Outstanding consumer credit rose at annual rate of 6 percent in August, fueled by increased in credit-card debt, the Federal Reserve reported.

Nonrevolving consumer credit, which includes auto loans, increased at an annual rate of 4.75 percent, or $6 billion. In July, it rose by a revised 3.1 percent.

Interest rates at auto finance companies for new cars have hit a four-month low of 4.15 percent. In May, the Federal Reserve had interest rates at 4.86 percent.

After trending down from May to July, Loan maturities hit their highest point since the fourth quarter of 2006 at 62.6 months. The loan-to-value ratio also increased, rising from 92 percent in July to 94 percent in August.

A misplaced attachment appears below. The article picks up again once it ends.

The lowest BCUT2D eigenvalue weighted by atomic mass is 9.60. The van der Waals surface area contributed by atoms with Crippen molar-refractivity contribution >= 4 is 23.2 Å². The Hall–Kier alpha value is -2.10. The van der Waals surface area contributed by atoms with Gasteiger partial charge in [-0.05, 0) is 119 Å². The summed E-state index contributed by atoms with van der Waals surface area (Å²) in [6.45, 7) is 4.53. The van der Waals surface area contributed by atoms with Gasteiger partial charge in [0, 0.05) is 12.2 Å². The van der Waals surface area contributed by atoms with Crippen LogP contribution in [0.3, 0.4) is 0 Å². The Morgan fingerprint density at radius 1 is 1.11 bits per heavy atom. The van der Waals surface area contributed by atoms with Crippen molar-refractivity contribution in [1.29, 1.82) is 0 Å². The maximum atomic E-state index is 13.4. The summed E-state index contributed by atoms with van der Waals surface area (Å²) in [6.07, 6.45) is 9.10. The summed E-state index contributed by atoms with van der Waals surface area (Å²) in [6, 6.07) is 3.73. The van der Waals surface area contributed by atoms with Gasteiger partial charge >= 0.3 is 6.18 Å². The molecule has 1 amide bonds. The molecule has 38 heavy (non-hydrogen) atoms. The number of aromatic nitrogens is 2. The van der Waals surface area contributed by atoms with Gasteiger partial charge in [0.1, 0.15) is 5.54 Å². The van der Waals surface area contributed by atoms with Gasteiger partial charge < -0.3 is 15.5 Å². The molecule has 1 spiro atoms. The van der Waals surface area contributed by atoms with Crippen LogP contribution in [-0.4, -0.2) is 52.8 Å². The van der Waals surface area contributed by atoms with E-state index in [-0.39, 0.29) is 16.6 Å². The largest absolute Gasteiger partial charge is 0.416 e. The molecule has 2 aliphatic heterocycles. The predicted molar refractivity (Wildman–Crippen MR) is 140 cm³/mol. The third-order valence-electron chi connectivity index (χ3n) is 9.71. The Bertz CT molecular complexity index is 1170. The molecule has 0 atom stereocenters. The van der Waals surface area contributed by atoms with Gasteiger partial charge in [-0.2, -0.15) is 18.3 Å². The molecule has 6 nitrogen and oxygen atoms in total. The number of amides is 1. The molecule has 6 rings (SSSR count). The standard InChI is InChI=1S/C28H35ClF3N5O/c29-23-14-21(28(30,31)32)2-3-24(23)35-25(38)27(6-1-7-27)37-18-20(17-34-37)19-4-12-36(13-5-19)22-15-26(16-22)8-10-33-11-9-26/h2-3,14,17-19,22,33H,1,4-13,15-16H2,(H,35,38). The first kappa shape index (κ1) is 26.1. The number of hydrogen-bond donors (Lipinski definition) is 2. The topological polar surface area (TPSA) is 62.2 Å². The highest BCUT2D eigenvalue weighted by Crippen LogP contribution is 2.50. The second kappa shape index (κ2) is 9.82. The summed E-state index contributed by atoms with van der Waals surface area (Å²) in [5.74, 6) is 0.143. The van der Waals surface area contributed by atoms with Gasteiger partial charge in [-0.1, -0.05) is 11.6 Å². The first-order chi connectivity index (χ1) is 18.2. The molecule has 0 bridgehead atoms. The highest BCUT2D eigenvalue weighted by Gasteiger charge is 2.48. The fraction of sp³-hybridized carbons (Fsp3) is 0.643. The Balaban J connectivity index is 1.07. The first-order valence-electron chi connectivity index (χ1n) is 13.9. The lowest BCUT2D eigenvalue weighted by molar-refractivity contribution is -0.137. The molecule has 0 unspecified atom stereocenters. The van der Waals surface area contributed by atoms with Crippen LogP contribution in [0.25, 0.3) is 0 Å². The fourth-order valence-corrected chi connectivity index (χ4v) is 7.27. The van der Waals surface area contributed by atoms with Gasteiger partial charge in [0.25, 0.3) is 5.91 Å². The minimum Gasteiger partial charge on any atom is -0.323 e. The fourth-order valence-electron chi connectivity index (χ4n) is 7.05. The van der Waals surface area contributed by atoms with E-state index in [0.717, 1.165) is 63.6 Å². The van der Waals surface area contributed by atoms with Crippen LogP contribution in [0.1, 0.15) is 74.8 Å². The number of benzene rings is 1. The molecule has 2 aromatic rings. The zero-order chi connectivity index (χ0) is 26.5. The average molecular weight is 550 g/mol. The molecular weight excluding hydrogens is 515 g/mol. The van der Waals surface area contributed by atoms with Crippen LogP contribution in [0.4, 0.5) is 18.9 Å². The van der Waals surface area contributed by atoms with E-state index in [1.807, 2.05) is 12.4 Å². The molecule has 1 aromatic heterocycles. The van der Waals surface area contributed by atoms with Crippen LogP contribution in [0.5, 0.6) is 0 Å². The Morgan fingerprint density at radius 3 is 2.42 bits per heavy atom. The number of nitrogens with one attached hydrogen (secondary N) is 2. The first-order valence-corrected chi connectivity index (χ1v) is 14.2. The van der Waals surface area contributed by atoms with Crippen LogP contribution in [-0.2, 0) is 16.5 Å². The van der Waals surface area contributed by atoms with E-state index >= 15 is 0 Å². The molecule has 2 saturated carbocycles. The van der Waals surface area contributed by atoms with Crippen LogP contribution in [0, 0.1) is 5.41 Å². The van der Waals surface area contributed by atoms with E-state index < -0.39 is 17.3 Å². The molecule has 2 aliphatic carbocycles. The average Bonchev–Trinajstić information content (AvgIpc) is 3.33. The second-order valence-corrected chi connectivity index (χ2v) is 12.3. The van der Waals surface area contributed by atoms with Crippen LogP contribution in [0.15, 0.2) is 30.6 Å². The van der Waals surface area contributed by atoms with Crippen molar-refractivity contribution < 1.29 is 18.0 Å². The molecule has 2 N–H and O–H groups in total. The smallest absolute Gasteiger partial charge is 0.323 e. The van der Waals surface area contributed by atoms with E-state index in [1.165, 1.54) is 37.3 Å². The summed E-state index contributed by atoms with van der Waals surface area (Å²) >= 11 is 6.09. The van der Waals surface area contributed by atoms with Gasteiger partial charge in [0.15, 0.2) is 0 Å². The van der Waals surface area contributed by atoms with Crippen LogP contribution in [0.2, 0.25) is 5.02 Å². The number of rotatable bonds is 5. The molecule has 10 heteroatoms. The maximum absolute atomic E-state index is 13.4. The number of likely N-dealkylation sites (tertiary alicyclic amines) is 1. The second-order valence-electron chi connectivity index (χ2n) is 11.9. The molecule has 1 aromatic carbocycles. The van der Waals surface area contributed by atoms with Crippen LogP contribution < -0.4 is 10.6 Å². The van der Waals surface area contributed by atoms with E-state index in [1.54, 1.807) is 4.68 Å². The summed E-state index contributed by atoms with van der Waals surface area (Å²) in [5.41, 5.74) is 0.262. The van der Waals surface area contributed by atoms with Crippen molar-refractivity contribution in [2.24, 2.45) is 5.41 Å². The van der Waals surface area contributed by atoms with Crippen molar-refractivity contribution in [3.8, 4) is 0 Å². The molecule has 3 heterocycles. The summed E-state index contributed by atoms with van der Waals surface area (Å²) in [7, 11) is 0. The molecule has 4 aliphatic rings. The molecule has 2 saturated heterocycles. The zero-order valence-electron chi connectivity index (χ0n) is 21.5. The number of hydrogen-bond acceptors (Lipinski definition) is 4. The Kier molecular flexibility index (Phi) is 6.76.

Amount financed also continued its upward trend, increasing by $1,793 since June to $28,722 in August.

Nonrevolving consumer credit hit $1.557 trillion in August, up almost $20 billion from July. Finance companies represented $477 billion of that total, a $4 billion increase from last month. Commercial banks represented the second largest segment, up $8 billion from July at $435 billion. Pools of securitized assets made up $236 billion, a $1.5 billion increase from last month. Credit unions also increased their presence by $2 billion from July to $209 billion. Federal government and Sallie Mae increased by $2 billion from July, together representing about $96 billion, and savings institutions and non-financial businesses remained steady at about $57 billion and $46 billion, respectively.